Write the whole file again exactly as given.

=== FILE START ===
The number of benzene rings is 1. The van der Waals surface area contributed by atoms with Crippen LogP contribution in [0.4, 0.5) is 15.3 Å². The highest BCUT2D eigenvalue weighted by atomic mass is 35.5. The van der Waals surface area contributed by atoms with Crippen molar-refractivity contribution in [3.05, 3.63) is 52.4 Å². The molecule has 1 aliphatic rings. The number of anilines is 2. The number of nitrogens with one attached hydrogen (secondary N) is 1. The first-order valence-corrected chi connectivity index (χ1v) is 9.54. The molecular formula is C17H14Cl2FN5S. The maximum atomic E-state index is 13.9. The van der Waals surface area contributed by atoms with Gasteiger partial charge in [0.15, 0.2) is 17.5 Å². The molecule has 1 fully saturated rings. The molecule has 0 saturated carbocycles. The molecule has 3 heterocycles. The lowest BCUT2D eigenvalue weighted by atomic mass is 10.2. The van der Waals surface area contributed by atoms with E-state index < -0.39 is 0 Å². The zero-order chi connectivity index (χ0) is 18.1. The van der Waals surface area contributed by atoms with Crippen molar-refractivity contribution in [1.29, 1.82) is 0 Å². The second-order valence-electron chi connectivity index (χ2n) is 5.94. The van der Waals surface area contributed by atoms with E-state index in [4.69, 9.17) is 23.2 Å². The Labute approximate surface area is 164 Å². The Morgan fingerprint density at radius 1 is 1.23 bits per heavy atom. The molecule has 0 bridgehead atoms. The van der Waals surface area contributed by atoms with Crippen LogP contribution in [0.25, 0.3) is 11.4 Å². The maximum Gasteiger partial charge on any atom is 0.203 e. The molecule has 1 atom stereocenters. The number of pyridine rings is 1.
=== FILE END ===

The number of benzene rings is 1. The van der Waals surface area contributed by atoms with Crippen LogP contribution in [0.4, 0.5) is 15.3 Å². The highest BCUT2D eigenvalue weighted by atomic mass is 35.5. The van der Waals surface area contributed by atoms with Crippen molar-refractivity contribution in [3.05, 3.63) is 52.4 Å². The molecule has 1 aliphatic rings. The number of anilines is 2. The number of nitrogens with one attached hydrogen (secondary N) is 1. The first-order valence-corrected chi connectivity index (χ1v) is 9.54. The molecular formula is C17H14Cl2FN5S. The maximum atomic E-state index is 13.9. The van der Waals surface area contributed by atoms with Gasteiger partial charge in [0.15, 0.2) is 17.5 Å². The molecule has 1 fully saturated rings. The molecule has 0 saturated carbocycles. The molecule has 3 heterocycles. The lowest BCUT2D eigenvalue weighted by atomic mass is 10.2. The van der Waals surface area contributed by atoms with E-state index < -0.39 is 0 Å². The zero-order chi connectivity index (χ0) is 18.1. The van der Waals surface area contributed by atoms with Crippen molar-refractivity contribution in [1.29, 1.82) is 0 Å². The second-order valence-electron chi connectivity index (χ2n) is 5.94. The van der Waals surface area contributed by atoms with E-state index in [4.69, 9.17) is 23.2 Å². The Labute approximate surface area is 164 Å². The Morgan fingerprint density at radius 1 is 1.23 bits per heavy atom. The molecule has 0 bridgehead atoms. The van der Waals surface area contributed by atoms with Crippen LogP contribution in [0.25, 0.3) is 11.4 Å². The maximum Gasteiger partial charge on any atom is 0.203 e. The molecule has 1 atom stereocenters. The number of pyridine rings is 1.